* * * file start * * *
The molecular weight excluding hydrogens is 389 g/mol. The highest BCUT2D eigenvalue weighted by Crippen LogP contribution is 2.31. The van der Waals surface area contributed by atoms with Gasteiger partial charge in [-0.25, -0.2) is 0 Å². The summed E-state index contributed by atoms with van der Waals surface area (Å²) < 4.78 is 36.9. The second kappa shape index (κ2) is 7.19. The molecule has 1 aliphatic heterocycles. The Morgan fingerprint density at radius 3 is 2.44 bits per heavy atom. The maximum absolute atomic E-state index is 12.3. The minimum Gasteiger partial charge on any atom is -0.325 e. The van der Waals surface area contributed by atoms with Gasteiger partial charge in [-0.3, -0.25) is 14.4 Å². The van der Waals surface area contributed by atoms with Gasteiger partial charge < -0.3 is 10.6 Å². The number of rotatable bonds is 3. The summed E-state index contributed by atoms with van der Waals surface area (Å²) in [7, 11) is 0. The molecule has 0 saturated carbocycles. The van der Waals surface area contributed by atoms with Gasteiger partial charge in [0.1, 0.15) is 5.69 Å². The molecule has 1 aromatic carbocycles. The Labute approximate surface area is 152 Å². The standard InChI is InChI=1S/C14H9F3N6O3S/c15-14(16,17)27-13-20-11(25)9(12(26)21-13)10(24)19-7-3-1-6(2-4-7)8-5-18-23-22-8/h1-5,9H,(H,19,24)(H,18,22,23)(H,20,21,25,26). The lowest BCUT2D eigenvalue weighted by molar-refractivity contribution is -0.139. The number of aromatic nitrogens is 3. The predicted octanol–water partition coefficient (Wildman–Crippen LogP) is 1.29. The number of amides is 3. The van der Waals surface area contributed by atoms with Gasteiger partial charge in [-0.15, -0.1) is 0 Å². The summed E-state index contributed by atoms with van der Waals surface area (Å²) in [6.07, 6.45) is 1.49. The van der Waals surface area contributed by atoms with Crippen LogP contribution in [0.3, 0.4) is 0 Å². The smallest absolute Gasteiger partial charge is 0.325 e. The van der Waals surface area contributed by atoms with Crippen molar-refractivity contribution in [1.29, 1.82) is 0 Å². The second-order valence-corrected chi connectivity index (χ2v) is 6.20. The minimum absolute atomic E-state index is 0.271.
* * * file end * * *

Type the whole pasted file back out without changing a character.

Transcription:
The molecular weight excluding hydrogens is 389 g/mol. The highest BCUT2D eigenvalue weighted by Crippen LogP contribution is 2.31. The van der Waals surface area contributed by atoms with Gasteiger partial charge in [-0.25, -0.2) is 0 Å². The summed E-state index contributed by atoms with van der Waals surface area (Å²) < 4.78 is 36.9. The second kappa shape index (κ2) is 7.19. The molecule has 1 aliphatic heterocycles. The Morgan fingerprint density at radius 3 is 2.44 bits per heavy atom. The maximum absolute atomic E-state index is 12.3. The minimum Gasteiger partial charge on any atom is -0.325 e. The van der Waals surface area contributed by atoms with Gasteiger partial charge in [-0.3, -0.25) is 14.4 Å². The van der Waals surface area contributed by atoms with Gasteiger partial charge < -0.3 is 10.6 Å². The number of rotatable bonds is 3. The summed E-state index contributed by atoms with van der Waals surface area (Å²) in [7, 11) is 0. The molecule has 0 saturated carbocycles. The van der Waals surface area contributed by atoms with Gasteiger partial charge in [0.1, 0.15) is 5.69 Å². The molecule has 1 aromatic carbocycles. The Labute approximate surface area is 152 Å². The standard InChI is InChI=1S/C14H9F3N6O3S/c15-14(16,17)27-13-20-11(25)9(12(26)21-13)10(24)19-7-3-1-6(2-4-7)8-5-18-23-22-8/h1-5,9H,(H,19,24)(H,18,22,23)(H,20,21,25,26). The lowest BCUT2D eigenvalue weighted by molar-refractivity contribution is -0.139. The number of aromatic nitrogens is 3. The predicted octanol–water partition coefficient (Wildman–Crippen LogP) is 1.29. The number of amides is 3. The van der Waals surface area contributed by atoms with Gasteiger partial charge in [-0.15, -0.1) is 0 Å². The summed E-state index contributed by atoms with van der Waals surface area (Å²) in [6.07, 6.45) is 1.49. The van der Waals surface area contributed by atoms with Crippen LogP contribution in [0.3, 0.4) is 0 Å². The smallest absolute Gasteiger partial charge is 0.325 e. The van der Waals surface area contributed by atoms with Crippen molar-refractivity contribution in [1.29, 1.82) is 0 Å². The second-order valence-corrected chi connectivity index (χ2v) is 6.20. The minimum absolute atomic E-state index is 0.271.